But having seen the "official line" from La Grange only a couple of years after the GP was introduced, it is easy to see why modifying a standard unit was seen as the way ahead when the BL2 arrived. Perhaps the failure of the BL2 influenced the avoidance of modifications.

Extra 2200 South would be a good source, but I don't know where you'd find them. I think I have every copy. I met the publisher, Don Dover, forty years ago, and he was retired then. A lot of new information has appeared since then, of course.

Doug Cummings took over X2200 South, but he hasn't been able to keep it going and there is less interest in printed magazines these days. Sadly, even "Trains" doesn't give much technical detail either.

The Withers magazines, Diesel Era, do much the same job today, but I don't think they have the technical insight of the X2200 team although they do try. I was a little concerned to see references to a "central air intake" on a GP9 when referring to the forward radiator grille. They are very good on production and history.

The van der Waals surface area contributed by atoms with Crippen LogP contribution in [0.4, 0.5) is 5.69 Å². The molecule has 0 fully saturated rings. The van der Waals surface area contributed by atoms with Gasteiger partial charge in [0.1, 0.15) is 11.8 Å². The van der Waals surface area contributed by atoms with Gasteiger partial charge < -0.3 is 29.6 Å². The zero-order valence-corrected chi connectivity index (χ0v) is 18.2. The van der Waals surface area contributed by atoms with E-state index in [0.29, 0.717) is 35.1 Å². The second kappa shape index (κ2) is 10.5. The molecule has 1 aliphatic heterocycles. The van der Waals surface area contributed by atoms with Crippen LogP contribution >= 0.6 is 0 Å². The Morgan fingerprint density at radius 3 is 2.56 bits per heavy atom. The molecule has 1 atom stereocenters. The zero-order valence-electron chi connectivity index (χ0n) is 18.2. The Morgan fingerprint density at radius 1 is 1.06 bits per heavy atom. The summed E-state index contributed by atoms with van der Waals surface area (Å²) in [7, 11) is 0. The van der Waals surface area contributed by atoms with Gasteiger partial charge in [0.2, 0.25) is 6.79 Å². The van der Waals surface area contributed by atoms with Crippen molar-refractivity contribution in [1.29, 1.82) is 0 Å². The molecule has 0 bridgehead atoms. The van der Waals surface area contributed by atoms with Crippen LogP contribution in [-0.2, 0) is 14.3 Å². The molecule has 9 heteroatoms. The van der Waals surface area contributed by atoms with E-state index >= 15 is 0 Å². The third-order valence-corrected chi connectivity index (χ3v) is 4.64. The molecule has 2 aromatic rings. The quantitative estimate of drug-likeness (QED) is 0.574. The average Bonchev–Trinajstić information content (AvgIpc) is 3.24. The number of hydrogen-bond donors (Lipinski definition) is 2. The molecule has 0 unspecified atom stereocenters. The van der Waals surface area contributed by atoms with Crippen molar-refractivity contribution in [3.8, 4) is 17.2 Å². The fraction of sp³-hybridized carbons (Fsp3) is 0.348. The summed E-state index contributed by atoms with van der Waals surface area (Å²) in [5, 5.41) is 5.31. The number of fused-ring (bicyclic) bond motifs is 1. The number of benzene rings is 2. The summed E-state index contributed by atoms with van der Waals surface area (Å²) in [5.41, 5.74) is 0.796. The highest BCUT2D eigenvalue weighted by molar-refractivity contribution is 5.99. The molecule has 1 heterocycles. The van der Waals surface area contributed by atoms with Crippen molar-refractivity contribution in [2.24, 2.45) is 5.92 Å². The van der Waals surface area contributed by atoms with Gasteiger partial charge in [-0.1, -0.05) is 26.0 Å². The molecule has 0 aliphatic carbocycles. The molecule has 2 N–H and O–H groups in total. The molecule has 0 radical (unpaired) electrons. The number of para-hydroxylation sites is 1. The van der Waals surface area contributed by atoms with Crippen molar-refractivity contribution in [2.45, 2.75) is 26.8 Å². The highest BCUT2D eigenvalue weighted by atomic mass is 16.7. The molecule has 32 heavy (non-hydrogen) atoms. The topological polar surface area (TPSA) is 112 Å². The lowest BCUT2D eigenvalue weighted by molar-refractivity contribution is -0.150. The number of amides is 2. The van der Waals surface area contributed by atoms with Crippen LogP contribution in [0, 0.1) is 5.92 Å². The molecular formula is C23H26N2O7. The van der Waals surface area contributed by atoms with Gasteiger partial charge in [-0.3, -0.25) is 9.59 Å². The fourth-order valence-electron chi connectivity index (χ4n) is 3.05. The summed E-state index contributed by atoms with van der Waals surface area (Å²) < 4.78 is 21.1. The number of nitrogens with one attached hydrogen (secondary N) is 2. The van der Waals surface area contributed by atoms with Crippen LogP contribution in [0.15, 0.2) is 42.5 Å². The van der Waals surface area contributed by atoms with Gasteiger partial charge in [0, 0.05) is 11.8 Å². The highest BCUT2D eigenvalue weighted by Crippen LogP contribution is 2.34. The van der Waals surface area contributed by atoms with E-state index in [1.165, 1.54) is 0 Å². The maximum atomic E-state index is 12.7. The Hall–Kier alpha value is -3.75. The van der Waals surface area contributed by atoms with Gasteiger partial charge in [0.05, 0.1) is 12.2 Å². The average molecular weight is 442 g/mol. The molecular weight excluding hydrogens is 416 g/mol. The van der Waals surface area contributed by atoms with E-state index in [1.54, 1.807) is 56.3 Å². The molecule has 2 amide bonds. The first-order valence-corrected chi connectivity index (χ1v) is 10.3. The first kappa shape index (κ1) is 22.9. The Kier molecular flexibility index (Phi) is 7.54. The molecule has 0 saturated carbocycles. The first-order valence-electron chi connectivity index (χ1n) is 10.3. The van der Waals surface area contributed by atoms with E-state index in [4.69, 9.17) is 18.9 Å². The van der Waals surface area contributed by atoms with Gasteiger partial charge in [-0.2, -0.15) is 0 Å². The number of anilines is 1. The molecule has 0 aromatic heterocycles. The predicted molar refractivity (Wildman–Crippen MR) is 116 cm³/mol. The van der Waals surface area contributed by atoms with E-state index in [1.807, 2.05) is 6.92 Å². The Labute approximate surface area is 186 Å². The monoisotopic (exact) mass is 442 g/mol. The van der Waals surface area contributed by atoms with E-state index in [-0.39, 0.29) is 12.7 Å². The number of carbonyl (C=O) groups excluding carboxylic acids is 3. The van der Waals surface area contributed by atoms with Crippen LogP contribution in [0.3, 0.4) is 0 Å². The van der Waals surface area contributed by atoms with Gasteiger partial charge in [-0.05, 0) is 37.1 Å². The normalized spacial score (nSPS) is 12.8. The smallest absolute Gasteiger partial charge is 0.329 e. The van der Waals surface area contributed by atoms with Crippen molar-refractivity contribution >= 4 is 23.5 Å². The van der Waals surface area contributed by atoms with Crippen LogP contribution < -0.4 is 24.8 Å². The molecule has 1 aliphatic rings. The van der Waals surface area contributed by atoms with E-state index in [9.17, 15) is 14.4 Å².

Peter

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Posted by M636C on Wednesday, February 15, 2017 4:50 PM

In my previous post, I mentally wrongly combined two separate items of correspondence between EMD and Clyde, one referring to the Queensland GEs and one outlining the "Model G" locomotive.

I attach below the "Model G" letter, which outlines the design considerations for an export road switcher. One imagines the correspondence on the GP7 might have been similar.

 

ELECTRO-MOTIVE DIVISION

GENERAL MOTORS CORPORATION

LA GRANGE   ILLINOIS

 
 
                        June 28, 1951
 
 
TO ALL ASSOCIATES -
 
Nydqvist & Holm Aktiebolag
Societe Anglo-Franco-Belge
The Clyde Engineering Co. Pty. Ltd.
 
Re: Standard Narrow Gauge Locomotive
 
Gentlemen:
 
We are giving very considerable study to a design of a standard narrow gauge diesel electric locomotive. Our studies are directed primarily to the following:-